16-channel pTx body MRI for reduced field of view lumbar spine and kidney imaging at 7 Tesla
Sascha Brunheim1,2, Stephan Orzada1, Sören Johst1, Marcel Gratz1,2, Jessica Kohl3, Mark E Ladd1,4, and Harald H Quick1,2

1Erwin L. Hahn Institute for MRI, University of Duisburg-Essen, Essen, Germany, 2High Field and Hybrid MR Imaging, University Hospital Essen, Essen, Germany, 3University of Applied Science Ruhr West, Mülheim an der Ruhr, Germany, 4Division of Medical Physics in Radiology, German Cancer Research Center (DKFZ), Heidelberg, Germany


In this work we present in-vivo pTx excitation results in the low flip angle regime with a 16-channel transceiver body array at 7 Tesla. The pTx pulse calculation was based on a jointly fast acquired B0 and single-channel B1+ dataset (B01TIAMO) of the central abdomen. The pTx pulse enabled us to acquire high-resolution reduced field of view images of the distal spinal cord and the unilateral left kidney. The results of the established workflow for abdominal pTx provide promising perspectives, especially for neuroradiological spine imaging.


Parallel transmit (pTx) body imaging[1,2] offers the possibility for higher resolution reduced field of view imaging (rFOV), without fold-in artifacts and incorporating the mitigation of the inherent RF transmit field (B1+) inhomogeneities at ultrahigh field (UHF) MRI. To make use of this technique, not only suitable hardware but also an exact knowledge of the in-vivo main magnetic (B0) and B1+ field distribution is necessary. Accordingly, B01TIAMO[3,4] has proven to provide accurate data of the abdomen even for many transmit channels during a single breath-hold. Here we present results for spinal cord and kidney rFOV pTx in the low flip angle regime with a 16-channel transceiver array.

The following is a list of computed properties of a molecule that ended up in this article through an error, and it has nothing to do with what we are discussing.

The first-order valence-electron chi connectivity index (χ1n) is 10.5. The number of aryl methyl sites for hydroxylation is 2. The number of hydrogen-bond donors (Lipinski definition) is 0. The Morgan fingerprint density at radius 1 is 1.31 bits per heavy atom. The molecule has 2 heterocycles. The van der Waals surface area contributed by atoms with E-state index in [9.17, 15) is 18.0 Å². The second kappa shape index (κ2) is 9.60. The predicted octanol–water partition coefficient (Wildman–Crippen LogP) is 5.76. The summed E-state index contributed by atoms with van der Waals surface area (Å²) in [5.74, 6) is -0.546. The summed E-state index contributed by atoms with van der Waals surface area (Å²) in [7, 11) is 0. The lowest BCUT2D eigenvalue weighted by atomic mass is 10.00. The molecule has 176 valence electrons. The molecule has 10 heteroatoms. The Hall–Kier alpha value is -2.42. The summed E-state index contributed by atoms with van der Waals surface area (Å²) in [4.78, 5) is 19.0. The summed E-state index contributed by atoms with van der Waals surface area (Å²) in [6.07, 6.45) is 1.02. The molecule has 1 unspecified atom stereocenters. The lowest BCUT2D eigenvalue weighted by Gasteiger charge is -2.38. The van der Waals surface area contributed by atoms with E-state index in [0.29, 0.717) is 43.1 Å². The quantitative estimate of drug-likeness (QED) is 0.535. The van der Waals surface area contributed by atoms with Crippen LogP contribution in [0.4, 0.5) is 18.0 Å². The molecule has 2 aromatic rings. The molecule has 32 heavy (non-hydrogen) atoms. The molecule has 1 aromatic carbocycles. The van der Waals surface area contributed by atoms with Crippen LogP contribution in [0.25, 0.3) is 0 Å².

Data were acquired on a 7T UHF MRI system (Magnetom 7T, Siemens Healthcare, Erlangen, Germany) equipped with a custom-built 16-channel Tx/Rx body array[5] (Figure 1). The amplitudes and phases of the individual transmit channels were controlled by an add-on system including online SAR supervision[6,7]. The 10s-average maximum forward input power per channel was below 10 W during all in-vivo pTx measurements.

One B0 offset map and 16 single-channel B1+ maps were jointly acquired with B01TIAMO in 12 seconds for a healthy male volunteer (1.89m; 80kg) at the axial position of the intervertebral disc between L2 and L3 (Figure 2). In a first step, error-prone low-SNR regions in the image center and air-filled compartments were masked to prevent false scaling. Afterwards, a linear least-square solver was applied for extrapolation of the respective voxels within the sparse matrix.